Now it’s October and a lot of us love Halloween. As a child I loved a good scare. I lived for the rush of my heart pounding in my chest and adrenaline coursing through my veins as I anxiously awaited the latest scary thing to pop off. When it finally did, I would scream and run for cover and in a few seconds, I would be back for more. That for me was just one of the fun things of a normal childhood that sometimes left me with nightmares but always quickly became a distant memory. Over the years as a mother, especially during Halloween, I have scared the living daylights out of my own children and any other child who dared to let me. I remember foggy garages, Scream and Jason masks, heads in jars, creepy sound effects, plastic chainsaws, and the works. Hey, I lived for that stuff.
Today however, I’m seeing more pranks on youngsters being classified as child abuse and in some cases even lawsuits are being filed citing lasting mental trauma to a minor. Now I must acknowledge that in today’s shock society we tend to push the envelope further and further. I also accept that children are young and impressionable, and I respect the rights of parents who choose to have a zero-tolerance policy when it comes to the scaring of their children. But do we ever wonder if we’re “criminalizing” and “child-proofing” the fun out of our children’s childhoods and are we depriving them of opportunities to develop their own coping mechanisms?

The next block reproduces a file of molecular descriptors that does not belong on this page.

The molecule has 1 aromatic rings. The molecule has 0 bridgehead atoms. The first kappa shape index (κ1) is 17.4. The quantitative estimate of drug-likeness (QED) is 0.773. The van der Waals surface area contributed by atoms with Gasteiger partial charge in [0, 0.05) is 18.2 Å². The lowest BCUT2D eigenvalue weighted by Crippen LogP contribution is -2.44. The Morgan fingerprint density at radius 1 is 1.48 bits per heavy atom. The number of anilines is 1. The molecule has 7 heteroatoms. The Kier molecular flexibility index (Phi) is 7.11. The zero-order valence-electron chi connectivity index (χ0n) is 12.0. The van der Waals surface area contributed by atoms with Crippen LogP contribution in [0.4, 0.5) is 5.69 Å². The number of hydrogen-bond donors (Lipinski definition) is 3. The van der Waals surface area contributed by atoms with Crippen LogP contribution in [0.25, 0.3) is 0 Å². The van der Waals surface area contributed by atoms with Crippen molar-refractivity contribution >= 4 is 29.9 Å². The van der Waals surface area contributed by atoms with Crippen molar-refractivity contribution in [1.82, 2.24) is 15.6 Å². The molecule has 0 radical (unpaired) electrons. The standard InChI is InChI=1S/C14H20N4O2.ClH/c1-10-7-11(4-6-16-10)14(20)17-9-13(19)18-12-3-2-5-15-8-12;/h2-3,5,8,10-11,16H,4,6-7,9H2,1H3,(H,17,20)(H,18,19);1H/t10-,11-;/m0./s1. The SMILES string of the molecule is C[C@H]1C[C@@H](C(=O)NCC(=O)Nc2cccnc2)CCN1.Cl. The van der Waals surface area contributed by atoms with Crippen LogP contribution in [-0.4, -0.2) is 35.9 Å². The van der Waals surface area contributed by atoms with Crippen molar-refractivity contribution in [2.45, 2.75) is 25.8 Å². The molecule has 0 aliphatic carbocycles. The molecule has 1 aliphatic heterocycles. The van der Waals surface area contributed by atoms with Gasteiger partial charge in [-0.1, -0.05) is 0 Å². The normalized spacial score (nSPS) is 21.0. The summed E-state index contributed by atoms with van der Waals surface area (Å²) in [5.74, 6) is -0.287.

In the clip below, a prankster uses filters to scare a little boy into thinking something has happened to his face. Now call me what you wish but I’ll admit I laughed out loud when I watched it. Now in light of recent developments I’m wondering how would others view it, abuse or harmless prank? You tell me.
Listen with the sound on.